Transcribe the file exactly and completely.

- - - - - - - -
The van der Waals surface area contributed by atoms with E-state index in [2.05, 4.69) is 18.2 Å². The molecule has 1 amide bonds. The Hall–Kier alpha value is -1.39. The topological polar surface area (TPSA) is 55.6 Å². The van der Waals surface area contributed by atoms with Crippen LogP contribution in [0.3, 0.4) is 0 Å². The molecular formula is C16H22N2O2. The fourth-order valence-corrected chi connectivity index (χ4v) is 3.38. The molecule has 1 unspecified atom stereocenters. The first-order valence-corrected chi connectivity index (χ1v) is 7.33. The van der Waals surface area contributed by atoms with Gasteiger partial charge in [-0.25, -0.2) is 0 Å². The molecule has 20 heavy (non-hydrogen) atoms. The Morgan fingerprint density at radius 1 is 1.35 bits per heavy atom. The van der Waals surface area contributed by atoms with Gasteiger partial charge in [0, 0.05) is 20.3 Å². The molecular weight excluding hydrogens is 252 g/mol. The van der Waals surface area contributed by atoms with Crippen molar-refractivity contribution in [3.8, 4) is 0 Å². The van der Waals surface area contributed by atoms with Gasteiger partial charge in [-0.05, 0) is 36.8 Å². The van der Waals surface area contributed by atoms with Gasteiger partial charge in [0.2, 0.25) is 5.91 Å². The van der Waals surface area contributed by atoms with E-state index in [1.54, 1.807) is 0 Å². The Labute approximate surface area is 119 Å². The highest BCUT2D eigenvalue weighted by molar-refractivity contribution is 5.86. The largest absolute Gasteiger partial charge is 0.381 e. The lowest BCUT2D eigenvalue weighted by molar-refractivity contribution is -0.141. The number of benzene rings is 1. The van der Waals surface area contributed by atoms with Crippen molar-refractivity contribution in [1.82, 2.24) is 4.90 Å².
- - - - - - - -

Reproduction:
The van der Waals surface area contributed by atoms with E-state index in [2.05, 4.69) is 18.2 Å². The molecule has 1 amide bonds. The Hall–Kier alpha value is -1.39. The topological polar surface area (TPSA) is 55.6 Å². The van der Waals surface area contributed by atoms with Crippen LogP contribution in [0.3, 0.4) is 0 Å². The molecular formula is C16H22N2O2. The fourth-order valence-corrected chi connectivity index (χ4v) is 3.38. The molecule has 1 unspecified atom stereocenters. The first-order valence-corrected chi connectivity index (χ1v) is 7.33. The van der Waals surface area contributed by atoms with Gasteiger partial charge in [-0.25, -0.2) is 0 Å². The molecule has 20 heavy (non-hydrogen) atoms. The Morgan fingerprint density at radius 1 is 1.35 bits per heavy atom. The van der Waals surface area contributed by atoms with Gasteiger partial charge in [0, 0.05) is 20.3 Å². The molecular weight excluding hydrogens is 252 g/mol. The van der Waals surface area contributed by atoms with Crippen molar-refractivity contribution in [3.8, 4) is 0 Å². The van der Waals surface area contributed by atoms with Gasteiger partial charge in [-0.05, 0) is 36.8 Å². The van der Waals surface area contributed by atoms with Gasteiger partial charge in [0.2, 0.25) is 5.91 Å². The van der Waals surface area contributed by atoms with E-state index in [1.54, 1.807) is 0 Å². The Labute approximate surface area is 119 Å². The highest BCUT2D eigenvalue weighted by molar-refractivity contribution is 5.86. The largest absolute Gasteiger partial charge is 0.381 e. The lowest BCUT2D eigenvalue weighted by molar-refractivity contribution is -0.141. The number of benzene rings is 1. The van der Waals surface area contributed by atoms with Crippen molar-refractivity contribution in [1.82, 2.24) is 4.90 Å².